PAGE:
Big Sam’s The Man

It would be easy to dismiss Sam Allardyce’s appointment as the new England manager as a little bit ‘Mike Bassett’, but that doesn’t nearly do justice to the career of a progressive and vastly experience head coach. 

A stoic advocate of Sports Science and data analysis based coaching it seems reductive to point the long ball finger at Big Sam. Customarily he does favour a more direct style of football but this is more a tactical preference than just ‘lump it up field because we don’t know what else to do’. Big Sam’s tactical apptitude often goes over looked, as Arsene Wenger well knows, with the long and direct element only part of a larger structure. Fittingly, England were desperate for a more direct approach during the Euro 2016 when a lack of ideas in possession was apparent. 

For all his merits, their are limitations to his talents. True he is no Guardiola, or Bielsa, but he is competent and has brought stability and re- established foundations to most clubs under his stewardship. Again this is something the England team desperately need with bland unfocused football recently the norm, a refreshed identity for the national team would be encouraging . And what more fitting identity than powerful, direct, pacey football. The staple of English league football for many years.

Sam is also lauded for his man management skills. Another aspect missing from the England set up. His bold, brash, occasional arrogant persona could benefit the mollycoddled, precious players he now has access too. This attitude could also address the ‘Culture of fear’ that FA cheif Martin Glenn believes is instilled in the national squad. The FA are concerned that pressure from the media and exposure on social media could be affecting performances on the pitch. True or not, Big Sam’s thick skinned, speak your mind, sometimes tactless, attitude could be an antidote to toughen up fragile ego’s.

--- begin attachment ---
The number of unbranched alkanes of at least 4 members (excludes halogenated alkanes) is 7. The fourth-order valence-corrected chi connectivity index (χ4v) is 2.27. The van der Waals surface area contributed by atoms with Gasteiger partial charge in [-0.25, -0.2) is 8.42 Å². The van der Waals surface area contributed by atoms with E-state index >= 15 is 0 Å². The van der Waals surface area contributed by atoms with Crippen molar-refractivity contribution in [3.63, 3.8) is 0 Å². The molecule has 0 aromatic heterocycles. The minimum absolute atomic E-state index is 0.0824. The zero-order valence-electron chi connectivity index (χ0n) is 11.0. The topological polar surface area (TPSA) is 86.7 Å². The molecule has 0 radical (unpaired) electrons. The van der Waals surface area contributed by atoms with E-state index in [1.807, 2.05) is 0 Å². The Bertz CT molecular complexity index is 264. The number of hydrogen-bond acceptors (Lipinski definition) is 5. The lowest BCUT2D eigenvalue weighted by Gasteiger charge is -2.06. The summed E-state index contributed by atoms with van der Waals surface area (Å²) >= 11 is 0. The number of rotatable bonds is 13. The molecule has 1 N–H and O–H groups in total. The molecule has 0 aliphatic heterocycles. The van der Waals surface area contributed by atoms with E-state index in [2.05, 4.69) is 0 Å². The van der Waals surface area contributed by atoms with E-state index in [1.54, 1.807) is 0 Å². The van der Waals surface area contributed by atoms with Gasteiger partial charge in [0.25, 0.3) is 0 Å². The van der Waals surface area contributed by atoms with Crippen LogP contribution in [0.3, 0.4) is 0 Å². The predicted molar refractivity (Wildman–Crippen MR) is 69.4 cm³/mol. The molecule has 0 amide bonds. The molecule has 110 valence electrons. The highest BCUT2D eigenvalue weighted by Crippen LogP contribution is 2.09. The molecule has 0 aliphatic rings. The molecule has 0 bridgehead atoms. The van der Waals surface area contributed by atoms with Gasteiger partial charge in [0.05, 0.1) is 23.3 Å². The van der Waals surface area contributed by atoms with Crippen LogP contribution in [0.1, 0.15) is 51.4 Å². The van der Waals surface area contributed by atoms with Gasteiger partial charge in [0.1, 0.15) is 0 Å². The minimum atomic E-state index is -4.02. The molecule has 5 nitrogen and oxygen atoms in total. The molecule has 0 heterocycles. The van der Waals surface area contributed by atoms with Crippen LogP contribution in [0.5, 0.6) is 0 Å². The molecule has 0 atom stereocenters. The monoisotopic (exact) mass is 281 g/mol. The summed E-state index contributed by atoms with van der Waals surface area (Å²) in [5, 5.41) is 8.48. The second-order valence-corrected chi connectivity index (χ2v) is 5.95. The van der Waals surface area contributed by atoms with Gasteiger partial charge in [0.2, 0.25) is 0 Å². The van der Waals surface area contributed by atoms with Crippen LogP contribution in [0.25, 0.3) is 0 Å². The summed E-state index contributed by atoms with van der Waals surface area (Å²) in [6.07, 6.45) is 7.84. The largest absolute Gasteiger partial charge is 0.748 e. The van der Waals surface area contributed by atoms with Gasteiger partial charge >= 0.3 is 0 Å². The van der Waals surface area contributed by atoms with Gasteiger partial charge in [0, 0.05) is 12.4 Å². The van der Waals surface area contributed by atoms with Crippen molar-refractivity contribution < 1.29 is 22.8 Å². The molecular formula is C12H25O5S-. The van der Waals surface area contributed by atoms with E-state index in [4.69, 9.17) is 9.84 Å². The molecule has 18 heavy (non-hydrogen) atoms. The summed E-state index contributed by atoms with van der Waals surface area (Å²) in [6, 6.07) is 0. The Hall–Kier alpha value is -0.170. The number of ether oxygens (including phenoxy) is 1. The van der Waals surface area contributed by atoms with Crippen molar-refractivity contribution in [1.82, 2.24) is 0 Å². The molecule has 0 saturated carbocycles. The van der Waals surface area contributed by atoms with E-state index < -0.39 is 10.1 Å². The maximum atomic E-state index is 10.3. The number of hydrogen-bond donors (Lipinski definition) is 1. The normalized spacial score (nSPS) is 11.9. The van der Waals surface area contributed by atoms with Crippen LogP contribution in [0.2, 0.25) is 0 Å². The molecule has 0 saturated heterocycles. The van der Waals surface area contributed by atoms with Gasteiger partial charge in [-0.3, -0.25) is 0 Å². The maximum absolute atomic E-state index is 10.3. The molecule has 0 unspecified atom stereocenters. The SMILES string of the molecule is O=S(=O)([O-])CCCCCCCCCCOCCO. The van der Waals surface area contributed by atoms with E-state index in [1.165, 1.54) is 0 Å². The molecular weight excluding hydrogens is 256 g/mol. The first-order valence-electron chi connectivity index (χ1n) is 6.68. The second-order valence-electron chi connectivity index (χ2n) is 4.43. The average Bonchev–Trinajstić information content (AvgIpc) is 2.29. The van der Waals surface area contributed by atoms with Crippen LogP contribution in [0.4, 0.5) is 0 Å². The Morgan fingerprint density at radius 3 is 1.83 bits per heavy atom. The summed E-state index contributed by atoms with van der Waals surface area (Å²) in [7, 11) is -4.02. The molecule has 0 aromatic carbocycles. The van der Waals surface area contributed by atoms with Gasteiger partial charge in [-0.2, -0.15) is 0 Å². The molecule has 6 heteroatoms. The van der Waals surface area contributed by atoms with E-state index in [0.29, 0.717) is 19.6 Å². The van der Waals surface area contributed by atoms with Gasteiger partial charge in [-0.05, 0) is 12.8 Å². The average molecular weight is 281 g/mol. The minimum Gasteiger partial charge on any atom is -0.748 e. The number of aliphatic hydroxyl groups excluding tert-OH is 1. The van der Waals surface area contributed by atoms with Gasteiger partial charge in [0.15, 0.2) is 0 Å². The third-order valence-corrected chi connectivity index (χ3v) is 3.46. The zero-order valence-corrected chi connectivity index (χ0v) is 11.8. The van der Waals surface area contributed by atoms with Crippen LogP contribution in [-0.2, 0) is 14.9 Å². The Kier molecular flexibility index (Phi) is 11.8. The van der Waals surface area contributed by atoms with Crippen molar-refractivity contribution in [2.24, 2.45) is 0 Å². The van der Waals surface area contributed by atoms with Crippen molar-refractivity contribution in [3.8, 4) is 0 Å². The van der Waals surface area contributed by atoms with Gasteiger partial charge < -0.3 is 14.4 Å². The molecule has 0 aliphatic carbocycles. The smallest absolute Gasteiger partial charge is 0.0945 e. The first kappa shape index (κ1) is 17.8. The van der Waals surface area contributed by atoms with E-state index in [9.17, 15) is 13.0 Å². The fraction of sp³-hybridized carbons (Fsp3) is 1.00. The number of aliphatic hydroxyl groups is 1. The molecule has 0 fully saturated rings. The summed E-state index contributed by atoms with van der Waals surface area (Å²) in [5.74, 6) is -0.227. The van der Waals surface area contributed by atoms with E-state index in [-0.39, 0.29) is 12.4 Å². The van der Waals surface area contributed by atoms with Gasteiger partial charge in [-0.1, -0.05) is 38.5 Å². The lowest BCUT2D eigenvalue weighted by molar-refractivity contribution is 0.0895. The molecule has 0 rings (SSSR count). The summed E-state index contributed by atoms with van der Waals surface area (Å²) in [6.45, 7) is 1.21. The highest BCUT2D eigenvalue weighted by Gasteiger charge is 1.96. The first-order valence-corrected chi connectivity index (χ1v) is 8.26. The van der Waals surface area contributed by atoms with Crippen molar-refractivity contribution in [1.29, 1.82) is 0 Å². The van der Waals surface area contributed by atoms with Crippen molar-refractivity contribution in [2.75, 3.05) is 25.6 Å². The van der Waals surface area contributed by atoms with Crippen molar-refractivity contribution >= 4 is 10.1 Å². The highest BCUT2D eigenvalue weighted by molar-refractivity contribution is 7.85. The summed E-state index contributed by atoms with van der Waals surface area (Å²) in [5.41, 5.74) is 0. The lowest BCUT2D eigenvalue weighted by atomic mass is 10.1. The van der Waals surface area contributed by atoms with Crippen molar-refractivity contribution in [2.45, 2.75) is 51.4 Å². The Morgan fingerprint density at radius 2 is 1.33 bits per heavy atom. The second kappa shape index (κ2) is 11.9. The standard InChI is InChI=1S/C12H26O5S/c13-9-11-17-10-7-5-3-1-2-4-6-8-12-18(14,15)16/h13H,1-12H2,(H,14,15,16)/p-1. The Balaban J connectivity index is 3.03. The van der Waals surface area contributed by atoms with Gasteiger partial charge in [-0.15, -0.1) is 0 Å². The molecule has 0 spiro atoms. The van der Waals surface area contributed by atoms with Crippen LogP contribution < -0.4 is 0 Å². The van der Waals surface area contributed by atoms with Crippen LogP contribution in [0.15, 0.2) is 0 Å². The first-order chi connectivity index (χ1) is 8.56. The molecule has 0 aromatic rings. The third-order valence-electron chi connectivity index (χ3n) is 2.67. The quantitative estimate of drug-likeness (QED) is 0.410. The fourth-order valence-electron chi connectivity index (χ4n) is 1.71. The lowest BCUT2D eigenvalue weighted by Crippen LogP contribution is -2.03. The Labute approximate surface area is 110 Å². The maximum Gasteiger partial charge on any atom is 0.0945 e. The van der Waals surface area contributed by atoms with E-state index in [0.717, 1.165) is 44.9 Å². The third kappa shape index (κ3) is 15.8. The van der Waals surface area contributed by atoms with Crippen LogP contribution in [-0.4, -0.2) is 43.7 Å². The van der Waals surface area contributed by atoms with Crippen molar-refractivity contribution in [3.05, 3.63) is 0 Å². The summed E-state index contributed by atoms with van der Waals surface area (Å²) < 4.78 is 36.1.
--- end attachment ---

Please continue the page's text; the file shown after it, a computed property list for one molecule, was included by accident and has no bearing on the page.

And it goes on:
Allardyce’s appointment is not the glamorous, exciting appointment that most England fans probably have on the their wish lists. Given Englands current status in world footbal it is the appropriate one, and probably a sensible one. The FA’s failure at international football is endemic (as we stated here) and it is entirely unlikely that one man can rectify that, but the pragmatic appointment of Sam Allardyce may just be enough to restore the England teams focus, identity, and maybe even a little pride.


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